OIG Funding Method, Lawsuit Defense Unchanged

The Palm Beach County Commission approved its staff recommendation Tuesday to continue its present method of financing the Office of the Inspector General (OIG) and also pursue its defense of a lawsuit by 14 cities protesting the method of funding.

The county employs the widely used Local Government Electronic Reporting (LOGER) program to calculate the amount allocated the OIG, which is the subject of the lawsuit. The cities assert that the county cannot bill them for the service, although they would be willing to collect the fees and deliver them to the county.

County Administrator Bob Weisman said county staff recommended continuing to use the LOGER system, at least until the end of the lawsuit. “There’s a history of why we use LOGER,” Weisman said.

He explained that the Inspector General Drafting Committee had created a subcommittee with representatives from the county, the OIG, municipalities and the public to identify a method to retain the original 0.25 percent financing in the ordinance that created the office, which was to be collected from the county and the cities. Other goals were to reduce the administrative effort and cost of monitoring the collection of revenue and to recognize the intent of the cost-share proportion between the cities and the county.

“The subcommittee ended up recommending and the full committee accepted the use of the LOGER system,” Weisman said, adding that the LOGER system is recognized in the Florida Statutes as a financing record that keeps track of all city and county spending at the state level. “It meets all audit requirements, so we’re always sure that those numbers are good. It’s a uniform and consistent method to record actual expenditures and revenue activities, and it can therefore be used to proportionally allocate inspector general costs between the counties and the municipalities.”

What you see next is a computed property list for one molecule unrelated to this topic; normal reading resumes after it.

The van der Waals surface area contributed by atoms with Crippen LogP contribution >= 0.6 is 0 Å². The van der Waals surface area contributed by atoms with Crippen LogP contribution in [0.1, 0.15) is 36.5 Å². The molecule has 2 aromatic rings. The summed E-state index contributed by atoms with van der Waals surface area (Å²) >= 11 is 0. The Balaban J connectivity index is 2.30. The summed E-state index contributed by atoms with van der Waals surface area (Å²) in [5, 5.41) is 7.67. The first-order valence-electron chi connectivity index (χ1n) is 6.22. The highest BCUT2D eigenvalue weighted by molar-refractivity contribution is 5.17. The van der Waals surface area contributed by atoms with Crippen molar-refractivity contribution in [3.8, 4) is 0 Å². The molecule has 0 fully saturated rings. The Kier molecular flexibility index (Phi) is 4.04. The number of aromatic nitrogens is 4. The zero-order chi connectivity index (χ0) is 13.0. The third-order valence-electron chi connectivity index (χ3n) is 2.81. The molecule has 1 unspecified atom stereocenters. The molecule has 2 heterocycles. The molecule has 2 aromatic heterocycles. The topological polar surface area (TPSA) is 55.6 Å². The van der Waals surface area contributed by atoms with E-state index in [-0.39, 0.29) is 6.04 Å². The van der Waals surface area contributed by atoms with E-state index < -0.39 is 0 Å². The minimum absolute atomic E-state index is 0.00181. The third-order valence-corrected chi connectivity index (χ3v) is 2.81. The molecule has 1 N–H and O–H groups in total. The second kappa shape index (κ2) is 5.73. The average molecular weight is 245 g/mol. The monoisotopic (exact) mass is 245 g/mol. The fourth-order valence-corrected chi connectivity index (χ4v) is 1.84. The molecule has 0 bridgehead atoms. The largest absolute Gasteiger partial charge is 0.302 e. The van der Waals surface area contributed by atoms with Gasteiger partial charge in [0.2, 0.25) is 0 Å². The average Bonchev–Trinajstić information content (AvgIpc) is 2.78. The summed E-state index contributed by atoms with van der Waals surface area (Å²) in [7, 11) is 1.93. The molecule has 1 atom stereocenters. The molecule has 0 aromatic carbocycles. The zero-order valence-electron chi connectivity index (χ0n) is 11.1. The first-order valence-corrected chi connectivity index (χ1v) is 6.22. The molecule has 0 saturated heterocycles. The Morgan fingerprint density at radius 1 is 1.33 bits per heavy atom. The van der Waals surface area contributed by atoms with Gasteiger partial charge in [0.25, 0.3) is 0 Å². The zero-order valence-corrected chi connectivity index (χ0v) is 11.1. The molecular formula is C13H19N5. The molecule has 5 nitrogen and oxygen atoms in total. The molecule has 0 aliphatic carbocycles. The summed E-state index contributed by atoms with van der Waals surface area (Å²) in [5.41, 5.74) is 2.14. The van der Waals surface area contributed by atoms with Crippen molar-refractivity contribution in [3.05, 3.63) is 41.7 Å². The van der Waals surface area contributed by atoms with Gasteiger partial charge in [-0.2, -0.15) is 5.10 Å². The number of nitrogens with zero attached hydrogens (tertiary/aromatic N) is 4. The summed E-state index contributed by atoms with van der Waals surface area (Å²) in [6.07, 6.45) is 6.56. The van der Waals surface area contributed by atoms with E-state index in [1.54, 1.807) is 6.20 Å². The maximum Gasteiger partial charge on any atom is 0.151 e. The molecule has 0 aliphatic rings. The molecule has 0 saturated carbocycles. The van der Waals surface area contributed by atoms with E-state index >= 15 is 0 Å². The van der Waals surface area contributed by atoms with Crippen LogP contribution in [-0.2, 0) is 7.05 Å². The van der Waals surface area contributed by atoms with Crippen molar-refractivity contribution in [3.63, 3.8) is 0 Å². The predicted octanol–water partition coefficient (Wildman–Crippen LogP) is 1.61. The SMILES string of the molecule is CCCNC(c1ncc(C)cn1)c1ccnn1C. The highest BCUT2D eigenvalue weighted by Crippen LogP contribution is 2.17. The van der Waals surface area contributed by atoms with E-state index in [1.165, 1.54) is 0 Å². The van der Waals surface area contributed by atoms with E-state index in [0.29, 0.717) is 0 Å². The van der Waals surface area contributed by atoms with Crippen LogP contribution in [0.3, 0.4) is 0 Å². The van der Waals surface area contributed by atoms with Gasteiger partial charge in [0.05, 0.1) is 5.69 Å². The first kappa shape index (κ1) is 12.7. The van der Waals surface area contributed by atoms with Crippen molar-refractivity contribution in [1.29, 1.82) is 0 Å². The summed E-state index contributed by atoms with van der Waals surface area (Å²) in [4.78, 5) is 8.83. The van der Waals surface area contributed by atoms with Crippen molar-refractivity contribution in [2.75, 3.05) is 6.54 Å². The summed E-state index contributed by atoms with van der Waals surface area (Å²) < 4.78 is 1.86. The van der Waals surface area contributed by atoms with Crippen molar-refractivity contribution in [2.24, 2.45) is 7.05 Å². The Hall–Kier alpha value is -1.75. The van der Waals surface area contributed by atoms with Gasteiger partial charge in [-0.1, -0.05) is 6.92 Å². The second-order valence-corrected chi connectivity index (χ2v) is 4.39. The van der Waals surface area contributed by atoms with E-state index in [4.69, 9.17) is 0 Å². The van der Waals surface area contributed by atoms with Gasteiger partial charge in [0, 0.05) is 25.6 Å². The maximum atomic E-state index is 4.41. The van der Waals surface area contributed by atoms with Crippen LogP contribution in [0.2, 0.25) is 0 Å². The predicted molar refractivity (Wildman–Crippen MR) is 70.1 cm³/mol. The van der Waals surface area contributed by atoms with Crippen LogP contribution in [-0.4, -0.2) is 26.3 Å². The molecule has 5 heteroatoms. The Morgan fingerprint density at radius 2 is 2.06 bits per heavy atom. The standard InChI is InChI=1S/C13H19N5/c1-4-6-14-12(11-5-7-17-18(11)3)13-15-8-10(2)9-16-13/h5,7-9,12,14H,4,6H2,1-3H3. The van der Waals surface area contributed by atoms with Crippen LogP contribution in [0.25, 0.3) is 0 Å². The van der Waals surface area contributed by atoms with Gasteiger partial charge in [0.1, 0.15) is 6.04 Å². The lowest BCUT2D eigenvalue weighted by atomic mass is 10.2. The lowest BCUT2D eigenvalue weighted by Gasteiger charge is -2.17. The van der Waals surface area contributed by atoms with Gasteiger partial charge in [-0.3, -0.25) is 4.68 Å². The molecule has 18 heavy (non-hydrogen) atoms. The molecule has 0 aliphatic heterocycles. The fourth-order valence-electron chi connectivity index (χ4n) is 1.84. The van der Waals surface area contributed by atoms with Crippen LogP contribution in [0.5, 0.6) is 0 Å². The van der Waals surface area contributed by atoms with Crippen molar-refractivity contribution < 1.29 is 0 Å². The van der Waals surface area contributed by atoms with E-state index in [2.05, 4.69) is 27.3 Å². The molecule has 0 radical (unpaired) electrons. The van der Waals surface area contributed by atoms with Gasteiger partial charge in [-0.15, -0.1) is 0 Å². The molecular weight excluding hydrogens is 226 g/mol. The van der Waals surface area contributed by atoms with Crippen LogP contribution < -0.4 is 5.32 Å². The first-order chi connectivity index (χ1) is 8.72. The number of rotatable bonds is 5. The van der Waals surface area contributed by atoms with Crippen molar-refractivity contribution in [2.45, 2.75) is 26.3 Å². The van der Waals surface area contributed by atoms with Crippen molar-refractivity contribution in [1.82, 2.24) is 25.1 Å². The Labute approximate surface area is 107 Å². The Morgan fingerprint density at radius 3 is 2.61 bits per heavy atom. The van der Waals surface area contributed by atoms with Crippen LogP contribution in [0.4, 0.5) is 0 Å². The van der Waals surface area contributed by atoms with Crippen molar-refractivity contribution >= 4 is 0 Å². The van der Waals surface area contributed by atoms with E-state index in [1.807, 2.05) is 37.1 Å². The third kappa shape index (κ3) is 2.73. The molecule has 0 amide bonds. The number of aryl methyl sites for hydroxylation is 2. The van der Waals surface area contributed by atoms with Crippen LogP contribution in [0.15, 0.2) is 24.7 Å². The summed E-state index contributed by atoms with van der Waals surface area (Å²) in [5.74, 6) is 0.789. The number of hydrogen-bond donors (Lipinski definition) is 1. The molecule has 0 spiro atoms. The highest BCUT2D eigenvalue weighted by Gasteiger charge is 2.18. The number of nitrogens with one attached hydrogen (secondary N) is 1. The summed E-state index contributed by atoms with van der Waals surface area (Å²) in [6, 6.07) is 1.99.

Weisman said it was recognized that the 0.25 percent fee that was to be assessed on contracts does not generate sufficient revenue to cover the annual expenses of the Office of Inspector General and said there was much dispute about which contracts should be exempted.

“For example, contracts that were based on federal or state grant funding, you could not assess those contracts for the inspector general,” he said. “In the Miami-Dade County experience, there is a considerable list of exemptions by going to this method that was eliminated.”

The total proposed budget for the OIG in 2014 is $3.7 million, he said. An analysis shows that the 0.25 percent fee would cover only about two-thirds of the budget, he said.

Also, while auditing might not have been actively talked about in setting up the OIG, those services were included for cities and counties as part of the ordinance. “You cannot use a contract fee to pay for the services of the audit on general audit issues,” he said. “The contract fee can only be used for contract-type auditing.”

Weisman said using the LOGER system makes the most sense.

“From numerous perspectives, it makes sense to go with the LOGER fee method because it generously provides more funding to the IG,” he said. “It eliminated the issue of auditing and arguing and what they would pay for. It provided funding for audit services… and all the parties agreed to it.”